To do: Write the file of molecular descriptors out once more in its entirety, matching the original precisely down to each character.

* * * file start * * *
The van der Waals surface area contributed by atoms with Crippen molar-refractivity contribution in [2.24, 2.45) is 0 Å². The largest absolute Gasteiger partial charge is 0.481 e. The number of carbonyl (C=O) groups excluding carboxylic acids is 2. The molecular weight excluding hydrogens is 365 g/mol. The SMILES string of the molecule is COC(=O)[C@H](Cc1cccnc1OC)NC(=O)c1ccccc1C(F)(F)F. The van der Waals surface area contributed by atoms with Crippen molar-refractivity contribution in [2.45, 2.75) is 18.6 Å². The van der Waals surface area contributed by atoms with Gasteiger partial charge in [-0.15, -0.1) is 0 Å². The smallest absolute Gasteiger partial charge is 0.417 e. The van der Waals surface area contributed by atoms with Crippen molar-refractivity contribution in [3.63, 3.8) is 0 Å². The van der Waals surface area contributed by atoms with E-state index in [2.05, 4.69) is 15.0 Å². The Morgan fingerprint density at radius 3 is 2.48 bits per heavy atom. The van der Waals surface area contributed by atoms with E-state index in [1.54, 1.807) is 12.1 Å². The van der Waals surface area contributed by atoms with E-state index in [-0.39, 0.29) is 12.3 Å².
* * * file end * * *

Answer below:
The van der Waals surface area contributed by atoms with Crippen molar-refractivity contribution in [2.24, 2.45) is 0 Å². The largest absolute Gasteiger partial charge is 0.481 e. The number of carbonyl (C=O) groups excluding carboxylic acids is 2. The molecular weight excluding hydrogens is 365 g/mol. The SMILES string of the molecule is COC(=O)[C@H](Cc1cccnc1OC)NC(=O)c1ccccc1C(F)(F)F. The van der Waals surface area contributed by atoms with Crippen molar-refractivity contribution in [2.45, 2.75) is 18.6 Å². The van der Waals surface area contributed by atoms with Gasteiger partial charge in [-0.15, -0.1) is 0 Å². The smallest absolute Gasteiger partial charge is 0.417 e. The van der Waals surface area contributed by atoms with Crippen molar-refractivity contribution in [3.63, 3.8) is 0 Å². The van der Waals surface area contributed by atoms with E-state index in [2.05, 4.69) is 15.0 Å². The Morgan fingerprint density at radius 3 is 2.48 bits per heavy atom. The van der Waals surface area contributed by atoms with E-state index in [1.54, 1.807) is 12.1 Å². The van der Waals surface area contributed by atoms with E-state index in [-0.39, 0.29) is 12.3 Å².